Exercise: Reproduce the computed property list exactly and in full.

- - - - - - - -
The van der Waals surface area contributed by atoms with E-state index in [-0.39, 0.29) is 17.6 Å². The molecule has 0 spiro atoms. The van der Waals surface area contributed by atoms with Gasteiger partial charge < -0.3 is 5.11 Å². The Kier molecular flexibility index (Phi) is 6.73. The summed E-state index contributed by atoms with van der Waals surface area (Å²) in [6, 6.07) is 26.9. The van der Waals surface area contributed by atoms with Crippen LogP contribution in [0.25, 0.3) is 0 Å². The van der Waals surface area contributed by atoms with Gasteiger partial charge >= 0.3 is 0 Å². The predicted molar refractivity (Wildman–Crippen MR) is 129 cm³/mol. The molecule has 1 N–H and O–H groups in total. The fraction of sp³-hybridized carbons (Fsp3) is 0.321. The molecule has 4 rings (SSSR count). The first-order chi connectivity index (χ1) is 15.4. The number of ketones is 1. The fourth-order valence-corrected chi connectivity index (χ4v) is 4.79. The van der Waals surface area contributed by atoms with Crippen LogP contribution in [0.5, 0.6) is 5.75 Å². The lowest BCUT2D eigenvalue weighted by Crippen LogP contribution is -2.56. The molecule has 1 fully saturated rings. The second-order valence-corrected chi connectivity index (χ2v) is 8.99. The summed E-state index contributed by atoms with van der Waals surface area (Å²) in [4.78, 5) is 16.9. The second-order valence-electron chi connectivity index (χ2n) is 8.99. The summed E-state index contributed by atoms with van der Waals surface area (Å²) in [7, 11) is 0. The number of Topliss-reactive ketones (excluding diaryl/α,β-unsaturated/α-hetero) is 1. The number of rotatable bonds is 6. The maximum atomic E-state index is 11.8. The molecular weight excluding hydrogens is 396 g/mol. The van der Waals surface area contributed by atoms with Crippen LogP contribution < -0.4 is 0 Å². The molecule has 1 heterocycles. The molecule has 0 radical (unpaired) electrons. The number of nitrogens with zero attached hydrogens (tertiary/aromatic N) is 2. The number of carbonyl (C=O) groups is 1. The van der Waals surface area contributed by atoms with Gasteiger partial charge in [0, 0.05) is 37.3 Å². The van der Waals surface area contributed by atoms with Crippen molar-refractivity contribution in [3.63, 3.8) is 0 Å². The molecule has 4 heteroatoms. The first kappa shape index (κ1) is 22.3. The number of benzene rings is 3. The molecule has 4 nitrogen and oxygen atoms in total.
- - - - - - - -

The van der Waals surface area contributed by atoms with E-state index in [-0.39, 0.29) is 17.6 Å². The molecule has 0 spiro atoms. The van der Waals surface area contributed by atoms with Gasteiger partial charge < -0.3 is 5.11 Å². The Kier molecular flexibility index (Phi) is 6.73. The summed E-state index contributed by atoms with van der Waals surface area (Å²) in [6, 6.07) is 26.9. The van der Waals surface area contributed by atoms with Crippen LogP contribution in [0.25, 0.3) is 0 Å². The van der Waals surface area contributed by atoms with Gasteiger partial charge >= 0.3 is 0 Å². The predicted molar refractivity (Wildman–Crippen MR) is 129 cm³/mol. The molecule has 1 N–H and O–H groups in total. The fraction of sp³-hybridized carbons (Fsp3) is 0.321. The molecule has 4 rings (SSSR count). The first-order chi connectivity index (χ1) is 15.4. The number of ketones is 1. The fourth-order valence-corrected chi connectivity index (χ4v) is 4.79. The van der Waals surface area contributed by atoms with Crippen LogP contribution in [0.5, 0.6) is 5.75 Å². The lowest BCUT2D eigenvalue weighted by Crippen LogP contribution is -2.56. The molecule has 1 fully saturated rings. The second-order valence-corrected chi connectivity index (χ2v) is 8.99. The summed E-state index contributed by atoms with van der Waals surface area (Å²) in [4.78, 5) is 16.9. The second-order valence-electron chi connectivity index (χ2n) is 8.99. The summed E-state index contributed by atoms with van der Waals surface area (Å²) in [7, 11) is 0. The number of Topliss-reactive ketones (excluding diaryl/α,β-unsaturated/α-hetero) is 1. The number of rotatable bonds is 6. The maximum atomic E-state index is 11.8. The molecular weight excluding hydrogens is 396 g/mol. The van der Waals surface area contributed by atoms with Crippen LogP contribution < -0.4 is 0 Å². The molecule has 1 heterocycles. The molecule has 0 radical (unpaired) electrons. The number of nitrogens with zero attached hydrogens (tertiary/aromatic N) is 2. The number of carbonyl (C=O) groups is 1. The van der Waals surface area contributed by atoms with Gasteiger partial charge in [0, 0.05) is 37.3 Å². The van der Waals surface area contributed by atoms with Crippen molar-refractivity contribution in [3.63, 3.8) is 0 Å². The molecule has 4 heteroatoms. The first kappa shape index (κ1) is 22.3. The number of benzene rings is 3. The molecule has 4 nitrogen and oxygen atoms in total.